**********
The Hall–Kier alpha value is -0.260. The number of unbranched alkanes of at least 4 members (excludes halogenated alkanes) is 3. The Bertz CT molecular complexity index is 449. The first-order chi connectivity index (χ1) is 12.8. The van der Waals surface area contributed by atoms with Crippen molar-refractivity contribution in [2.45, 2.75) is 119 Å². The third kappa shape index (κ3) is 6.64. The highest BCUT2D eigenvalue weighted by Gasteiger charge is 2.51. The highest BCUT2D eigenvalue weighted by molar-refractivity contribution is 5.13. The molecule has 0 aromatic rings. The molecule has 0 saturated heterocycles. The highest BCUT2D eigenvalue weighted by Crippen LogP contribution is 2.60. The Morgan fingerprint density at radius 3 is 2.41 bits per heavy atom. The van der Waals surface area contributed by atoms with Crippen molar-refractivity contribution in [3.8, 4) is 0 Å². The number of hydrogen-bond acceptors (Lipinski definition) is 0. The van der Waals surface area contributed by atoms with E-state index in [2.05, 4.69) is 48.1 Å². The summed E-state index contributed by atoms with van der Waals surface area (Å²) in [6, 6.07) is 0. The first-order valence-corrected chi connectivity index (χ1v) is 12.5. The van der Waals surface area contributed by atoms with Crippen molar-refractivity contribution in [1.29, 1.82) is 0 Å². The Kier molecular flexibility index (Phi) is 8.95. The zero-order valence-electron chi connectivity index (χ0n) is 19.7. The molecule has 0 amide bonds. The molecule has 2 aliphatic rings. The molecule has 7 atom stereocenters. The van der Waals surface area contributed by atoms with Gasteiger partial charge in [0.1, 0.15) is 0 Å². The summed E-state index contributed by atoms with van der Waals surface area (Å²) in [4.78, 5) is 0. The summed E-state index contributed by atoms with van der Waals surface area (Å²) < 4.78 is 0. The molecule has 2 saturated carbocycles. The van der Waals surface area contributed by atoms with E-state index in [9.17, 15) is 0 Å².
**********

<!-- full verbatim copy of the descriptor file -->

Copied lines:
The Hall–Kier alpha value is -0.260. The number of unbranched alkanes of at least 4 members (excludes halogenated alkanes) is 3. The Bertz CT molecular complexity index is 449. The first-order chi connectivity index (χ1) is 12.8. The van der Waals surface area contributed by atoms with Crippen molar-refractivity contribution in [2.45, 2.75) is 119 Å². The third kappa shape index (κ3) is 6.64. The highest BCUT2D eigenvalue weighted by Gasteiger charge is 2.51. The highest BCUT2D eigenvalue weighted by molar-refractivity contribution is 5.13. The molecule has 0 aromatic rings. The molecule has 0 saturated heterocycles. The highest BCUT2D eigenvalue weighted by Crippen LogP contribution is 2.60. The Morgan fingerprint density at radius 3 is 2.41 bits per heavy atom. The van der Waals surface area contributed by atoms with Crippen molar-refractivity contribution in [3.8, 4) is 0 Å². The number of hydrogen-bond acceptors (Lipinski definition) is 0. The van der Waals surface area contributed by atoms with E-state index in [2.05, 4.69) is 48.1 Å². The summed E-state index contributed by atoms with van der Waals surface area (Å²) in [6, 6.07) is 0. The first-order valence-corrected chi connectivity index (χ1v) is 12.5. The van der Waals surface area contributed by atoms with Crippen molar-refractivity contribution in [1.29, 1.82) is 0 Å². The Kier molecular flexibility index (Phi) is 8.95. The zero-order valence-electron chi connectivity index (χ0n) is 19.7. The molecule has 0 amide bonds. The molecule has 2 aliphatic rings. The molecule has 7 atom stereocenters. The van der Waals surface area contributed by atoms with Gasteiger partial charge in [0.1, 0.15) is 0 Å². The summed E-state index contributed by atoms with van der Waals surface area (Å²) in [4.78, 5) is 0. The summed E-state index contributed by atoms with van der Waals surface area (Å²) < 4.78 is 0. The molecule has 2 saturated carbocycles. The van der Waals surface area contributed by atoms with E-state index in [9.17, 15) is 0 Å².